Is it wrong or only different?
Every now and then I get a chance to go out without my wife and kids. Part of my job is traveling across Canada training and re-training instructors for Young Drivers of Canada, but those days are often long and tiring. When I get a chance to socialize with friends, I’ll take them up on it when I can. Of course, I also offer to do the driving. It’s my passion and has nothing to do with not trusting my friends’ driving.
I had the pleasure of going out recently and offered to drive to our destination. I picked up my neighbour for a night of friendly poker and off we went. This was the first time my neighbour was in my vehicle and he liked the additional brake I have on the passenger side. It helps me maintain control with student drivers in my vehicle. He also commented on some of my driving techniques.
One of the big problems in North America is the rear crash. It’s the most common type of collision that’s reported and most people ignore this risk. Have you ever thought about if the driver approaching from behind you is slowing down enough to stop safely? I do and we teach our students at Young Drivers of Canada to do the same. My neighbour wasn’t sure what I was doing though.
Part of the process to avoid rear crashes is looking well ahead to notice red lights or stopped traffic. The next step is one that I know a lot of people do; slowing early when approaching a red light hoping that it turns to green before they get there. One of the benefits is that it saves fuel. The other benefit is it can help you avoid a rear crash. We can relate this to riding a bicycle. It’s much easier to start pedaling if the bike is already in motion. If you’re at a stand still, it’s more difficult to get moving again. Transport drivers tend to do the same thing. As a driver, if we can keep our vehicle moving, it’s much easier, and quicker to get out of the way from the driver behind. Think about it.
The next part is where my neighbour was a little confused. I was slowing early to help avoid stopping at a red light. There was no one behind me yet. The problem here is if I get right up to the intersection, I’ll have no escape route from a rear crash. For this reason, I left three vehicle lengths of space in front of me. This gave me room ahead and to the right to avoid the driver from behind. I know this sounds unusual, but the reality is this; if there is no one behind me, am I bothering anyone? Of course not, and I’m not secure from a rear crash because the driver approaching from behind hasn’t arrived and stopped yet.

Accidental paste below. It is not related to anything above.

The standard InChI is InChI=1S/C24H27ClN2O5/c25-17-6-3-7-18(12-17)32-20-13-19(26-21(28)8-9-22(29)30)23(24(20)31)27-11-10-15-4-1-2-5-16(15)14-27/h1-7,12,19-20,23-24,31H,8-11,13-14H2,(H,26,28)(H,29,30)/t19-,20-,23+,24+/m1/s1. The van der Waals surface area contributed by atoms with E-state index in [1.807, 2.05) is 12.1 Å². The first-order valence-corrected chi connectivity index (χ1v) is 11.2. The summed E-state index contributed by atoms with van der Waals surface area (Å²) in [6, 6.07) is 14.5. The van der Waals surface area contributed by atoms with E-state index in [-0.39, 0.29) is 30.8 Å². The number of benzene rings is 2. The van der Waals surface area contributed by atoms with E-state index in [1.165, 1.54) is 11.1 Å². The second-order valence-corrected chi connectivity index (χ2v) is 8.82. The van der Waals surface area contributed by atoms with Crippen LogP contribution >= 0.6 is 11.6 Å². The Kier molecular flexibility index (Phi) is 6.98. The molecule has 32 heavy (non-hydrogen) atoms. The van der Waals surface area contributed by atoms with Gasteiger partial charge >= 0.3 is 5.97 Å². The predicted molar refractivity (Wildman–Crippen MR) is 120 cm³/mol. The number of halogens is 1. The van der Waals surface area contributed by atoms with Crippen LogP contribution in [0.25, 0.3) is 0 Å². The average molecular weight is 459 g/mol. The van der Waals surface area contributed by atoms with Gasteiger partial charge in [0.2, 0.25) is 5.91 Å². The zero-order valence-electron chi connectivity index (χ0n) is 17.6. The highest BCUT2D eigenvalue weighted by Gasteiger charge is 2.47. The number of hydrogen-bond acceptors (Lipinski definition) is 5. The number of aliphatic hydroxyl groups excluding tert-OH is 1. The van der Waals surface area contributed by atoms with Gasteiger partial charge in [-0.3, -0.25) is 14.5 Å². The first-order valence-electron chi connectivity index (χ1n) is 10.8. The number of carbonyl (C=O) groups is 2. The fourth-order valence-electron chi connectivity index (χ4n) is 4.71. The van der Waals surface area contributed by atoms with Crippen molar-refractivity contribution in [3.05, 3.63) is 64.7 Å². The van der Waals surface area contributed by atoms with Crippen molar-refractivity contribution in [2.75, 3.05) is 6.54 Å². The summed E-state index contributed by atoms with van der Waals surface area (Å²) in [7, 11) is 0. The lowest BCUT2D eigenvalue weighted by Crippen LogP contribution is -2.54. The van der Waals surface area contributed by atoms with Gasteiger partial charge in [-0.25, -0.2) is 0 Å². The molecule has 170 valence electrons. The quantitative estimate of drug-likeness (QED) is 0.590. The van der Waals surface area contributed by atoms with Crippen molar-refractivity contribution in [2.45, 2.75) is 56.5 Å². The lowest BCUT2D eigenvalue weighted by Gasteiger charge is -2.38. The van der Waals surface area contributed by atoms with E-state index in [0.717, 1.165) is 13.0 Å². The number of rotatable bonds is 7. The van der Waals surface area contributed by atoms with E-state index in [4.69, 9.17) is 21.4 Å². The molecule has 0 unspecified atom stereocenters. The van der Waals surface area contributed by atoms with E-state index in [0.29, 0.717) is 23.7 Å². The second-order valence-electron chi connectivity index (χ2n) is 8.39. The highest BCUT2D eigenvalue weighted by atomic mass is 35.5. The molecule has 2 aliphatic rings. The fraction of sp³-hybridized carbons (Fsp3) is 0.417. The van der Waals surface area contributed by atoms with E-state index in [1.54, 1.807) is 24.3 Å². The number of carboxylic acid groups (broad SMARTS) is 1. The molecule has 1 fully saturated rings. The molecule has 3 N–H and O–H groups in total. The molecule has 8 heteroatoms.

As drivers, we tend to brake towards brake lights. We time our braking to stop at the driver’s bumper. What if you needed more time to stop because of slippery roads? The driver in front of you is now a sitting duck, unless they’ve been trained to avoid rear crashes. When I was out with my neighbour, I started to creep my vehicle forward as the driver behind was slowing down. This helps to control where they were stopping and the motion I was doing with my vehicle helped me escape quicker if needed.
The situation left me with two vehicle lengths of space in front in case the next driver approaching from behind wasn’t able to stop in time. I kept monitoring my mirror for more drivers approaching and glancing ahead for the lights to change back to green. All went well and when the lights changed, we continued along our journey. My neighbour seemed okay with what I was doing, just like everyone else I’ve shown this to.
A lot of drivers worry what others will think about driving if its a way that isn’t as common as what other drivers do. I’m not worried about that and most of my students feel the same way as I do. I’m concerned about my passengers and myself from being injured in a rear crash. These techniques help us survive on our busy roads. Why add to the national statistics of rear crashes if you can learn to avoid them?
One day I’ll show my neighbour again. He has two kids and I’m sure he’ll appreciate it if he can save them from injury. Remember, what appears to be wrong is only different. Being different isn’t always a bad thing; it can also be a safe thing.